(Husserl 1970. Indeed. Thus the concept pre-figures. lies in these [founded] intuitions themselves as that which is actually. original emphasis). Note that it is the validity of the theoretical scientific concept that is verified. This brings us to the second aspect of the validity of theoretical scientific concepts. intersubjectively experienceable and verifiable” (Husserl 1970. . insofar as it preserves the founding meaning constituted in originary intuition. 43). for we might next ask what is the empirical content of the validity of such concepts. 140) and such validity implies that the concept will motivate possible courses of experience within the life-world horizon that if undertaken would verify or fulfill the concept through the intuition of things themselves given in selfevidence. The sense of the concept. makes verification possible but is not constituted thereby. . EXPLANATION . it is this “going beyond the sphere of immediately experiencing intuitions and the possible experiential knowledge of the prescientific life-world” by the hypothetically substructed idealities of mathematical theoretical science that is the ‘decisive accomplishment’ of scientific method (Husserl 1970. 128). and the new aspect through which or new description under which a thing is re-presented to consciousness in modifying intuition is related to – but not logically implied by or reducible to – the originary sense by which it was originally grasped in intuition. And such motivation is possible just because the founding meaning constituted in originary intuition of things themselves given in selfevidence is preserved as ‘sediment’ in the series of founded modifications through which the meaning of the concept is constituted: “All conceivable verification leads back to these modes of self-evidence because the ‘thing itself’ . delineates or outlines in advance of experience “what is to be expected with empirical certainty in the intuitively given world of concretely actual life” (Husserl 1970.HUSSERL ON SCIENTIFIC METHOD AND CONCEPTUAL CHANGE 77 140). Thus. 3. There is for Husserl nothing comparable to ‘confirmation’ whereby the successful projection of a theoretical construct in experience . AND SCIENTIFIC REALISM In assessing Husserl’s account of scientific concept formation and verification. not its sense. Theoretical scientific concepts founded upon originary life-world meanings have validity for or in reference to the life-world – “This reference is one of a founding of validity”. one crucial point needs to be emphasized here: such verification could in no way add to or strengthen the validity of a theoretical scientific concept. THEORETICAL ENTITIES . And it is the fulfillment (in originary intuition) of such experiences projected in advance on the basis of the concept that comprises the verification of the concept. Husserl is in no way committed to a verificationist semantics here. 43.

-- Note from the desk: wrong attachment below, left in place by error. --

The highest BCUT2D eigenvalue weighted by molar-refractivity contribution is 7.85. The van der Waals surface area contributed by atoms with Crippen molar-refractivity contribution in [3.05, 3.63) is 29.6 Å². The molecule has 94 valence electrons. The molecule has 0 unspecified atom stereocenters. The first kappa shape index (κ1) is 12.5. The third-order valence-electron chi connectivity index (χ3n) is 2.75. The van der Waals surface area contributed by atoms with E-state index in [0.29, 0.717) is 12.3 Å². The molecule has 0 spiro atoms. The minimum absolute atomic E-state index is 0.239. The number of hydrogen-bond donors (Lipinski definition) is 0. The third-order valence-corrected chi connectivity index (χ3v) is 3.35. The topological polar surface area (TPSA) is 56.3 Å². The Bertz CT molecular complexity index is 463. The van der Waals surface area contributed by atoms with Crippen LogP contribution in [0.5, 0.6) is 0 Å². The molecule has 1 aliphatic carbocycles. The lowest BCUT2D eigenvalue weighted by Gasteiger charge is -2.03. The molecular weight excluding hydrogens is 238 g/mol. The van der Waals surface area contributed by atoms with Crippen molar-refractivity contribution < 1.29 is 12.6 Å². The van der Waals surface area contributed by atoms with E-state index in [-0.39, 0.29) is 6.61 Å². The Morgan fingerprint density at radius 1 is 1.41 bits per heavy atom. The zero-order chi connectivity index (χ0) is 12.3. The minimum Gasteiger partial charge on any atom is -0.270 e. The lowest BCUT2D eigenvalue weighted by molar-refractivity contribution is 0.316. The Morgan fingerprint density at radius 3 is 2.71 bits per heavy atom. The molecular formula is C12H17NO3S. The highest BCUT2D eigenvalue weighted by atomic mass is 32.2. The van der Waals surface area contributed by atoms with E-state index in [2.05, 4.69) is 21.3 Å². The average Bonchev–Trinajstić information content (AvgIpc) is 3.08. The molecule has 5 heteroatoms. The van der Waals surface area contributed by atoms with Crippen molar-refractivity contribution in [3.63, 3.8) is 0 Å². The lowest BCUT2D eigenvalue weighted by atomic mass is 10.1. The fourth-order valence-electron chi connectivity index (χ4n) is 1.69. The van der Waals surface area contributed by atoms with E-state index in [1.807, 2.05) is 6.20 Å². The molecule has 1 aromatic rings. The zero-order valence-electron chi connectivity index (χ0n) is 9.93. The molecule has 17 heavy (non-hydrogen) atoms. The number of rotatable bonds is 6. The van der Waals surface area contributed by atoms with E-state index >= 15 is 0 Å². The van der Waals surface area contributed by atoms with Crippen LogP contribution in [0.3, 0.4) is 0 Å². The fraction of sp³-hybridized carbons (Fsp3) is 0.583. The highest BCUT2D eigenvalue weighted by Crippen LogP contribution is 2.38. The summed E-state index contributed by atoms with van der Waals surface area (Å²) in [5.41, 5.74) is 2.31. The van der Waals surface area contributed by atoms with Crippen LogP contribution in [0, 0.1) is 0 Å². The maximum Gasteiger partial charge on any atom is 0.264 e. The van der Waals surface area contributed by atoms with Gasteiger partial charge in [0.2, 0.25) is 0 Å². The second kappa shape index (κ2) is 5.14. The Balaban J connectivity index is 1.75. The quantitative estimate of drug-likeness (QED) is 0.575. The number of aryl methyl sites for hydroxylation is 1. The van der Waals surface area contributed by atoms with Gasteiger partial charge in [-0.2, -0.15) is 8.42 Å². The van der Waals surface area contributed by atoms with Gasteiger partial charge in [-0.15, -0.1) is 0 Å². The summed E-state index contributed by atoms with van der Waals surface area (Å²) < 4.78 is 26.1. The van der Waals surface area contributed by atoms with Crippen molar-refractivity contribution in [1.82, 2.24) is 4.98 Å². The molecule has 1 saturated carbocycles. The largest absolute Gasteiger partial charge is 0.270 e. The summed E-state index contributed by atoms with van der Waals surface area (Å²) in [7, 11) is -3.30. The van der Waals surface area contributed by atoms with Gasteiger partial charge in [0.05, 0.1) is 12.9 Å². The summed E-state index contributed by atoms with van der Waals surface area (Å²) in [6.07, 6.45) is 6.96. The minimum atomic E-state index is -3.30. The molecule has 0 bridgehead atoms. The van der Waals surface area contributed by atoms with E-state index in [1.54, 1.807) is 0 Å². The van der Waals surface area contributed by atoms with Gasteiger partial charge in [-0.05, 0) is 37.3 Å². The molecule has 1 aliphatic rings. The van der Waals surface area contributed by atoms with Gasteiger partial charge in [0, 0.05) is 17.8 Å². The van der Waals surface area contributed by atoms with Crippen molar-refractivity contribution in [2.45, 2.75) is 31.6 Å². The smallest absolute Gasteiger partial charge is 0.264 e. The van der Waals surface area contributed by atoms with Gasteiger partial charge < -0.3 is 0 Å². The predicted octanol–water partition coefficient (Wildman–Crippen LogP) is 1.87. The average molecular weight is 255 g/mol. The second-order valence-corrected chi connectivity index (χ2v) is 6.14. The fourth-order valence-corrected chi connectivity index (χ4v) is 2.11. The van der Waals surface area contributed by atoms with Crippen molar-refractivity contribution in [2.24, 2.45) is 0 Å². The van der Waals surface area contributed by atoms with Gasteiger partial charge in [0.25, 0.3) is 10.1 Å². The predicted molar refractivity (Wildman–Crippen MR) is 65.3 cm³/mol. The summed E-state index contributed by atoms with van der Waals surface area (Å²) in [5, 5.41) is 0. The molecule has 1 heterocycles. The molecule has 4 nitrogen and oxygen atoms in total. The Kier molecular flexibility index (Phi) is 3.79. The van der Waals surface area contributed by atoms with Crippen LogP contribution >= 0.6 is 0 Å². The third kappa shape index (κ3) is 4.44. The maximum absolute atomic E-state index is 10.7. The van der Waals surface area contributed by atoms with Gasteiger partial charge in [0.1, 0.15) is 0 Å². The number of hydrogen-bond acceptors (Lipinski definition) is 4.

For whatever validity those consequences might have is already transferred to them by the theoretical construct from which they were deduced. with unconditionally general self-evidence. Accordingly it appears that.e. such validity being transferred through the chain of logical inference. productively advancing formation of meaning. they involve a lively. then the deductive consequences of that construct are already valid for the life-world. then their self-evident consequences can be also [reactivated back to the most original self-evidence]. however. logical ‘dealing’ can produce only other sentences of the same character. certain consequences are drawn logically from it acting as a premise (in conjunction with other constructs acting as premises).. both the theoretical construct and its logical consequences possess already whatever validity they might have in advance of any possible verificational experience: Now what about the possibility of complete and genuine reactivation in full originality. BELOUSEK constitutes part of its justification. in turn. and whatever validity the theoretical construct itself might possess is already derived via the original self-evidence that is the intuitive basis for the founding of its meaning. 365–366) That is. ? Here the fundamental law. Rather. is: if the premises can actually be reactivated back to the most original self-evidence. at its disposal in that it deals with it logically. beginning with the primal selfevidences. Hence. (Husserl 1970. . as a sediment of earlier production. . . The verification of these consequences as projections in advance of experience on the basis of the theoretical construct cannot. then. which implies that theoretical scientific concepts derive their validity solely via the possibility . through going back to the primal self-evidences. But out of sentences with sedimented signification. Why is this so? A theoretical construct is not itself verified directly in experience. Strictly speaking. . So. there is no confirmation of concepts. for Husserl. the original genuineness must propagate itself through the chain of logical inference. .78 DARRIN W. if the theoretical construct has been validly constituted out of the self-evidence of the life-world given in originary intuition – i. and it is these consequences that come into direct confrontation with things themselves given self-evidently in lifeworld experience. That all new [logically deduced] acquisitions express an actual geometrical truth is certain a priori under the presupposition that the foundations of the deductive structure have truly been produced and objectified in self evidence. no matter how long it is . confer additional validity upon the theoretical construct. validate those consequences and. or conferring of validity via successfully projected life-world experience. in the case of geometry and the socalled “deductive” sciences . the ‘finding out’ in life-world experience of the already possessed validity of such concepts rather than the constitution of such validity. if it is the case that such original self-evidence can be ‘reactivated’ through deconstructive modifications of the construct. which always has the documented. These sciences are not handed down ready-made in the form of documented sentences. the verification of theoretical scientific concepts is just that.